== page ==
Stephen Fischer Photography

Winter in Yellowstone

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Old Faithful backlit at sunrise

Winter in Yellowstone can be one of the most remarkable times to visit this national park.  Lacking the throngs of tourist common in the warmer seasons, it is one of the quietest times to see this park, yet arguably the most scenic and prolific for wildlife.  


Yellowstone mapDuring the last week of February of 2016 I visited this park for the purpose of both wildlife and landscape photography under winter conditions.  I picked the trailing edge of the season in order to lessen the severity of the cold that this area is notorious for in its extremes.  In the winter months only the northern road from Mammoth through Tower and the Lamar Valley up to Cooke City is open (see the map to the right). This route has a reputation for plentiful wildlife sightings, including wolves. The main roads into central Yellowstone including the various geyser basins and canyon are closed to ordinary vehicle traffic, with it only accessible by snowmobile on a regulated basis and snow coach via travel arrangements booked ahead of time through the park service.  While this area tends to not have as much wildlife opportunities due to the higher amount of snowmobile traffic, the landscape opportunities under the winter settings can be more magical.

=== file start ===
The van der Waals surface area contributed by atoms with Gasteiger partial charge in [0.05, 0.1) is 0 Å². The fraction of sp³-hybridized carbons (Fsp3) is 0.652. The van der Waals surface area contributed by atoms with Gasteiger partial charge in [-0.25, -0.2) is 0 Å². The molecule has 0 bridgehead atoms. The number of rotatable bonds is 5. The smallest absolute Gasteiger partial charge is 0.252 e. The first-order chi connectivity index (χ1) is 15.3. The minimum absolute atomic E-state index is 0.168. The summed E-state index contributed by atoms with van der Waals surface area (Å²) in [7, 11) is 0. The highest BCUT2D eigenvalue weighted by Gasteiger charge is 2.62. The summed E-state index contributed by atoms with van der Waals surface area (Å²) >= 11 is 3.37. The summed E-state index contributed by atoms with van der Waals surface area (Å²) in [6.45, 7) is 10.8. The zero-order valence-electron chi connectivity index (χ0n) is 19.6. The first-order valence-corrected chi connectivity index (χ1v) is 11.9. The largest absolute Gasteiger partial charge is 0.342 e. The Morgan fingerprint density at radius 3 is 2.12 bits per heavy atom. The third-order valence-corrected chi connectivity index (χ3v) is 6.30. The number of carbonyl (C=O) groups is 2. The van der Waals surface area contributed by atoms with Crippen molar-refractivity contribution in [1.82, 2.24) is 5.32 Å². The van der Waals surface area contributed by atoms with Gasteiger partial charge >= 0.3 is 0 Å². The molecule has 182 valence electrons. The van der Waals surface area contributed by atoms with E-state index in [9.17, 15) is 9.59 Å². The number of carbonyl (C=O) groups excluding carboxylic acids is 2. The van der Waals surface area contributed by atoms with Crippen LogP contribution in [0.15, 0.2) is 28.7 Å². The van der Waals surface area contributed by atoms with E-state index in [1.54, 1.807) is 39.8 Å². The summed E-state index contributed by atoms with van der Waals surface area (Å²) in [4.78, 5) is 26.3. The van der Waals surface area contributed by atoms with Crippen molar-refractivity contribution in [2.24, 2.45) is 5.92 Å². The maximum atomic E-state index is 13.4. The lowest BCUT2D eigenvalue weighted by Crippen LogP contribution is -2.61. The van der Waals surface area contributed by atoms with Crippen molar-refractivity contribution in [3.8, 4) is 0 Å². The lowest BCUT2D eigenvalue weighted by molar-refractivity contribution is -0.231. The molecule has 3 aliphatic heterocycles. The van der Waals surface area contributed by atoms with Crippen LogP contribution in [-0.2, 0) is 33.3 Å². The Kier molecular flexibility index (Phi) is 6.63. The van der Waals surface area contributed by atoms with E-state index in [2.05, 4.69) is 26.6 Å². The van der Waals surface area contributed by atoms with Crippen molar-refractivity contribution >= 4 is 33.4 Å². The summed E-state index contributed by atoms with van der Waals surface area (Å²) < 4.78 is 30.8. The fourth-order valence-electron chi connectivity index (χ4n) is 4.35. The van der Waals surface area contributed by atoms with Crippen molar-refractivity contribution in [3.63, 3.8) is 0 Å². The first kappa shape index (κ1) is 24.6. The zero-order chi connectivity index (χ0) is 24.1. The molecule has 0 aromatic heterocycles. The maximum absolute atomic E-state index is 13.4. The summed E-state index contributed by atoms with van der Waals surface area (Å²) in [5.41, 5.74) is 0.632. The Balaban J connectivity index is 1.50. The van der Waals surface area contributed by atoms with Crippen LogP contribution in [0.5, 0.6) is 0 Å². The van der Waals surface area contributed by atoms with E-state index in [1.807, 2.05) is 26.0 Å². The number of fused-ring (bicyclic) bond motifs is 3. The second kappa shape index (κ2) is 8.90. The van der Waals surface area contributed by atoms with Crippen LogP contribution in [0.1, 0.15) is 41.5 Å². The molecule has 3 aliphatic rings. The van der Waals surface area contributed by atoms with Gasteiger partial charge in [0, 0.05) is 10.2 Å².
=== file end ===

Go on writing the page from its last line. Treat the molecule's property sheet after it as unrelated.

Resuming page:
Taking my own car from Sacramento, it took two days to reach the northwest entrance of the park at Mammoth Hot Springs through the town of Gardner, Montana. For the first three nights I stayed at the Mammoth Lodge, using it as a base for twice daily drives up through the Lamar Valley on this 45 mile route in each direction, looking for wildlife photography opportunities along the way.  The first drive out each morning would be at about 30-45 minutes before sunrise, when wildlife tends to be more active.  After returning about 3 hours later, cooling my heals back at Mammoth, eat lunch, proof my previous shots, I would then head back out at about 3 pm for a second pass closer to sunset, and then returning back to the lodge again after nightfall.  This strategy takes a lot of persistence and patience, but ultimately paid off in terms of capturing numerous wildlife situations.  As a result of this three days of effort, I was rewarded with quality shots of red fox, coyotes, bison, elk, bald eagles, big horn sheep, moose, and wolves.



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All content and images are property of Stephen Fischer Photography, copyright 2016.   Last updated: 4/19/2016